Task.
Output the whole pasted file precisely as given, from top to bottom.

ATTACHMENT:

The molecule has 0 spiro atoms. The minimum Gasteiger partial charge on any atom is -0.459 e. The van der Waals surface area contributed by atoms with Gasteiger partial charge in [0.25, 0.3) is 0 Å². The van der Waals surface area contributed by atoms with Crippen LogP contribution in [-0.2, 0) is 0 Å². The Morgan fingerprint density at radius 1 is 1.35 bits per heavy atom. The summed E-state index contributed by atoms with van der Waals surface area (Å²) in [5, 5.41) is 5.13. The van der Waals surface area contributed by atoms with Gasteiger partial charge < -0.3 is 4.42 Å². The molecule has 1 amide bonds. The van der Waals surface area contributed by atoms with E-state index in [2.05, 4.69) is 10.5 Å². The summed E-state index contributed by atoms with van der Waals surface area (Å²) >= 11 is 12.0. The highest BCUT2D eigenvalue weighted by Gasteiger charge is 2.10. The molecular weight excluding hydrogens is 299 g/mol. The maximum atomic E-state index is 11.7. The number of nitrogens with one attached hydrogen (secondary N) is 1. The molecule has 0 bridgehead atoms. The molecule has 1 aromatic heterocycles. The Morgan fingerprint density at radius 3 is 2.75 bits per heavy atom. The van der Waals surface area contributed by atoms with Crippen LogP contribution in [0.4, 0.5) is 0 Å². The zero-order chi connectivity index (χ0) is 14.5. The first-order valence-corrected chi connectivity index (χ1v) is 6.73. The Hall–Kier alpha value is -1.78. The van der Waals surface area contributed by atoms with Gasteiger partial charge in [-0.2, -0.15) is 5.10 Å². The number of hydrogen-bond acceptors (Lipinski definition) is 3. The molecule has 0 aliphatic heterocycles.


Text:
The molecule has 0 spiro atoms. The minimum Gasteiger partial charge on any atom is -0.459 e. The van der Waals surface area contributed by atoms with Gasteiger partial charge in [0.25, 0.3) is 0 Å². The van der Waals surface area contributed by atoms with Crippen LogP contribution in [-0.2, 0) is 0 Å². The Morgan fingerprint density at radius 1 is 1.35 bits per heavy atom. The summed E-state index contributed by atoms with van der Waals surface area (Å²) in [5, 5.41) is 5.13. The van der Waals surface area contributed by atoms with Gasteiger partial charge < -0.3 is 4.42 Å². The molecule has 1 amide bonds. The van der Waals surface area contributed by atoms with E-state index in [2.05, 4.69) is 10.5 Å². The summed E-state index contributed by atoms with van der Waals surface area (Å²) >= 11 is 12.0. The highest BCUT2D eigenvalue weighted by Gasteiger charge is 2.10. The molecular weight excluding hydrogens is 299 g/mol. The maximum atomic E-state index is 11.7. The number of nitrogens with one attached hydrogen (secondary N) is 1. The molecule has 0 bridgehead atoms. The molecule has 1 aromatic heterocycles. The Morgan fingerprint density at radius 3 is 2.75 bits per heavy atom. The van der Waals surface area contributed by atoms with Crippen LogP contribution in [0.4, 0.5) is 0 Å². The zero-order chi connectivity index (χ0) is 14.5. The first-order valence-corrected chi connectivity index (χ1v) is 6.73. The Hall–Kier alpha value is -1.78. The van der Waals surface area contributed by atoms with Gasteiger partial charge in [-0.2, -0.15) is 5.10 Å². The number of hydrogen-bond acceptors (Lipinski definition) is 3. The molecule has 0 aliphatic heterocycles.